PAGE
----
USB Specification Expanding, Boosting Performance
Up to 40 Times Beyond Current Capability
Compaq, Hewlett-Packard, Intel, Lucent, Microsoft, NEC and Philips Are Leading Development
The PC industry leaders who brought Universal Serial Bus (USB) technology from concept to its current mainstream market acceptance have developed a next generation USB 2.0 specification that will extend performance by up to 40 times over existing capabilities. USB 2.0 (Hi-Speed USB) is fully compatible with USB 1.1 (Original USB), and uses the same cables and connectors. Compaq, Hewlett-Packard, Intel, Lucent, Microsoft, NEC and Philips are jointly leading this initiative, which will enable new classes of high performance PC peripherals.
Last year at the Intel Developer Forum Spring 1999, the formation of the USB 2.0 Promoter Group was announced. Since then, tremendous progress has been made in the development of the technology. The final USB 2.0 specification was released on April 27, 2000, with a speed of 480Mb/s (megabits per second). Product development is in full swing, with dozens of industry vendors currently targeting their products to be available in the fourth quarter of 2000. Also, several public Hi-Speed USB demonstrations have been shown at recent events, such as the Intel Developer Forum, WinHEC, and the USB 2.0 Developer Conference. With the increased availability of USB-enabled PCs and USB peripherals on the market today, the need for legacy dependent input/output (I/O) connectivity is decreasing significantly. Hi-Speed USB will be a significant step toward providing additional I/O bandwidth and broadening the range of peripherals that may be attached to the PC.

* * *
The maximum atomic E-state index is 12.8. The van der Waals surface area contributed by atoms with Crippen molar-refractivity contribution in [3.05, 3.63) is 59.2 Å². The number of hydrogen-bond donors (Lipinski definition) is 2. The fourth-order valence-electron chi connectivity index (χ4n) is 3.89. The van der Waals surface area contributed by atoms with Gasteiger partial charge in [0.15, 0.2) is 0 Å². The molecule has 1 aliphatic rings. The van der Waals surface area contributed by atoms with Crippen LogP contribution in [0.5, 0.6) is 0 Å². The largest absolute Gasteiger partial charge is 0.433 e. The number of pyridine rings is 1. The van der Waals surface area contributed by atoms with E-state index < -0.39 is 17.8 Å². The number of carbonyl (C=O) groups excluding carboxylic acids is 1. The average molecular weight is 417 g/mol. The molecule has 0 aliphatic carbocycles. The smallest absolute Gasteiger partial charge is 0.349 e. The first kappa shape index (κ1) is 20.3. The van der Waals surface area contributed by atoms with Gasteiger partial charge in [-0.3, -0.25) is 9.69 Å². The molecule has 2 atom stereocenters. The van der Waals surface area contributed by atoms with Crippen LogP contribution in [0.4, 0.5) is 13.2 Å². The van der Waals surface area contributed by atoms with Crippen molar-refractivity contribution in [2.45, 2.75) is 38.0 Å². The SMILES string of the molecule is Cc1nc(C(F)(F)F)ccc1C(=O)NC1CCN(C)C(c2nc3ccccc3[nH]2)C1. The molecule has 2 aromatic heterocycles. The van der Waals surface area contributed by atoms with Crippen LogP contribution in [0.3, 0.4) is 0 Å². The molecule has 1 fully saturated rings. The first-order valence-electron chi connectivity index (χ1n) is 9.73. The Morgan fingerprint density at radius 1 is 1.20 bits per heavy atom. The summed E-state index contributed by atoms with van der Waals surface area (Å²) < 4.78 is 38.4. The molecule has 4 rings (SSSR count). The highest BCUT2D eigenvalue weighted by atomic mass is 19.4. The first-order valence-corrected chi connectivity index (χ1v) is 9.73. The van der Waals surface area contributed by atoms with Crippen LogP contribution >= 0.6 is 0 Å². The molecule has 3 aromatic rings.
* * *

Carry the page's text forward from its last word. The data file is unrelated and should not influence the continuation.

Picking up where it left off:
USB: Developed to Simplify PC Peripheral Connections
The Universal Serial Bus (USB) specification is a standardized peripheral connection developed by leading PC industry companies. USB makes plugging in new peripherals easy with plug and play, is nearly 100 times faster than the original serial port, and supports multiple device connectivity. Because of these benefits, USB is enjoying broad market acceptance today.
USB allows expandability of the PC's capabilities via an external port, eliminating the need for users or integrators to open the system chassis. Since USB supports multiple peripheral devices simultaneously, it allows users to run numerous devices such as printers, scanners, digital cameras and speakers from a single PC. USB also allows for automatic device detection and installation, making connectivity a true plug-and-play experience for end users. USB's quick proliferation as the replacement for the serial port and other PC ports for I/O devices such as digital joysticks, phones, scanners and digital cameras has accelerated the production and availability of such devices. Several hundred of these devices are in the marketplace today, with many more on their way. In addition, virtually every new PC today has one or more USB ports, quickly moving the installed base of USB-capable PCs to the range of hundreds of millions.
Hi-Speed USB: An "Evolution" Underway
Hi-Speed USB extends the speed of the connection from 12 Mbps on Original USB up to 480 Mbps on Hi-Speed USB, providing an attachment point for next-generation peripherals which complement higher performance PCs and user applications. Hi-Speed USB is both forward and backward compatible with Original USB, resulting in a seamless transition process for the end user. In fact, Hi-Speed USB uses the same cables and connectors as Original USB. Hi-Speed USB offers a compelling opportunity for peripherals vendors to migrate their USB peripherals to higher performance, while still being able to sell the same peripherals into the huge installed base of USB-capable PCs. Hi-Speed USB is also expected to lead to the development of higher performance peripherals that will bring new applications to the PC.